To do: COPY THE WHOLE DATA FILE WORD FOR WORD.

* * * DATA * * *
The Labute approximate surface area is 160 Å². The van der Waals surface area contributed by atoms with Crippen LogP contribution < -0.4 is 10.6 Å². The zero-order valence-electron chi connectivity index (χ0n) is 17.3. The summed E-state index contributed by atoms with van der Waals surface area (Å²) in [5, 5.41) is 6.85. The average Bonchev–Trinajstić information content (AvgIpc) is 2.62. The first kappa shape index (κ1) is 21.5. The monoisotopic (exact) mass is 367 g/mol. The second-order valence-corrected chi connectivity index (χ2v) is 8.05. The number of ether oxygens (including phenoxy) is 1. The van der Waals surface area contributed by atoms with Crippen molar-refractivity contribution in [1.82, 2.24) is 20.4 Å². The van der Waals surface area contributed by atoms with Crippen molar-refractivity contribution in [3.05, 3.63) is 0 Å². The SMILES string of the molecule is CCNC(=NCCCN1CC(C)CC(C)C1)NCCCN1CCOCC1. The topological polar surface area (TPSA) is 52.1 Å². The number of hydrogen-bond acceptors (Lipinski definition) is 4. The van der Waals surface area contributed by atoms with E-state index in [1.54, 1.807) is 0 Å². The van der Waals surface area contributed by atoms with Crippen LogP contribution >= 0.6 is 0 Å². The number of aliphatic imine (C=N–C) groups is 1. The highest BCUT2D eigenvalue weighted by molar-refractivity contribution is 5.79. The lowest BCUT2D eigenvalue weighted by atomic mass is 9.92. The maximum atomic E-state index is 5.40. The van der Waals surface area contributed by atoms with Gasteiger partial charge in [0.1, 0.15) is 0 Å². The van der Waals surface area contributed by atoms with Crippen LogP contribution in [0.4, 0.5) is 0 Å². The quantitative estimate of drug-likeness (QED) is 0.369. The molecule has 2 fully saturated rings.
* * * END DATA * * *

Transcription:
The Labute approximate surface area is 160 Å². The van der Waals surface area contributed by atoms with Crippen LogP contribution < -0.4 is 10.6 Å². The zero-order valence-electron chi connectivity index (χ0n) is 17.3. The summed E-state index contributed by atoms with van der Waals surface area (Å²) in [5, 5.41) is 6.85. The average Bonchev–Trinajstić information content (AvgIpc) is 2.62. The first kappa shape index (κ1) is 21.5. The monoisotopic (exact) mass is 367 g/mol. The second-order valence-corrected chi connectivity index (χ2v) is 8.05. The number of ether oxygens (including phenoxy) is 1. The van der Waals surface area contributed by atoms with Crippen molar-refractivity contribution in [1.82, 2.24) is 20.4 Å². The van der Waals surface area contributed by atoms with Crippen molar-refractivity contribution in [3.05, 3.63) is 0 Å². The SMILES string of the molecule is CCNC(=NCCCN1CC(C)CC(C)C1)NCCCN1CCOCC1. The topological polar surface area (TPSA) is 52.1 Å². The number of hydrogen-bond acceptors (Lipinski definition) is 4. The van der Waals surface area contributed by atoms with E-state index in [1.54, 1.807) is 0 Å². The van der Waals surface area contributed by atoms with Crippen LogP contribution >= 0.6 is 0 Å². The number of aliphatic imine (C=N–C) groups is 1. The highest BCUT2D eigenvalue weighted by molar-refractivity contribution is 5.79. The lowest BCUT2D eigenvalue weighted by atomic mass is 9.92. The maximum atomic E-state index is 5.40. The van der Waals surface area contributed by atoms with Gasteiger partial charge in [0.1, 0.15) is 0 Å². The van der Waals surface area contributed by atoms with Crippen LogP contribution in [0.4, 0.5) is 0 Å². The quantitative estimate of drug-likeness (QED) is 0.369. The molecule has 2 fully saturated rings.